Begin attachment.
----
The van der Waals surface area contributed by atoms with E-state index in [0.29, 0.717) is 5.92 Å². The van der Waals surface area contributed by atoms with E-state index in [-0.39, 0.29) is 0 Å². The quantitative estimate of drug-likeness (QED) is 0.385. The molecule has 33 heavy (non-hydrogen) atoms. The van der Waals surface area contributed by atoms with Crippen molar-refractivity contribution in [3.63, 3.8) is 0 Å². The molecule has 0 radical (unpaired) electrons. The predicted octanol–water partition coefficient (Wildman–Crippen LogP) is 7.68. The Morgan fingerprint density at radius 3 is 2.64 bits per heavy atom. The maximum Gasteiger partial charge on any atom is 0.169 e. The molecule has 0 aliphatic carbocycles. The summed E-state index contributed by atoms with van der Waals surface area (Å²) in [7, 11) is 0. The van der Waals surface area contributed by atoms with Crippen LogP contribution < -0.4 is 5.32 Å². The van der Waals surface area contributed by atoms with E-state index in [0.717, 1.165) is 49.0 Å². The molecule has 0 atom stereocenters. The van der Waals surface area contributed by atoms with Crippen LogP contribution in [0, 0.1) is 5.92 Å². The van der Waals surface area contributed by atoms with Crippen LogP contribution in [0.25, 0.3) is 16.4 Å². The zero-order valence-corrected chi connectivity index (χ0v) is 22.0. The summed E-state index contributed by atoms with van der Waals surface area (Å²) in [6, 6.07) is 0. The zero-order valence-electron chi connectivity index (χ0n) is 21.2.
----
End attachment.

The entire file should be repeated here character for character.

The van der Waals surface area contributed by atoms with E-state index in [0.29, 0.717) is 5.92 Å². The van der Waals surface area contributed by atoms with E-state index in [-0.39, 0.29) is 0 Å². The quantitative estimate of drug-likeness (QED) is 0.385. The molecule has 33 heavy (non-hydrogen) atoms. The van der Waals surface area contributed by atoms with Crippen molar-refractivity contribution in [3.63, 3.8) is 0 Å². The molecule has 0 radical (unpaired) electrons. The predicted octanol–water partition coefficient (Wildman–Crippen LogP) is 7.68. The Morgan fingerprint density at radius 3 is 2.64 bits per heavy atom. The maximum Gasteiger partial charge on any atom is 0.169 e. The molecule has 0 aliphatic carbocycles. The summed E-state index contributed by atoms with van der Waals surface area (Å²) in [7, 11) is 0. The van der Waals surface area contributed by atoms with Crippen LogP contribution < -0.4 is 5.32 Å². The van der Waals surface area contributed by atoms with E-state index in [0.717, 1.165) is 49.0 Å². The molecule has 0 atom stereocenters. The van der Waals surface area contributed by atoms with Crippen LogP contribution in [0, 0.1) is 5.92 Å². The van der Waals surface area contributed by atoms with Crippen LogP contribution in [0.25, 0.3) is 16.4 Å². The zero-order valence-corrected chi connectivity index (χ0v) is 22.0. The summed E-state index contributed by atoms with van der Waals surface area (Å²) in [6, 6.07) is 0. The zero-order valence-electron chi connectivity index (χ0n) is 21.2.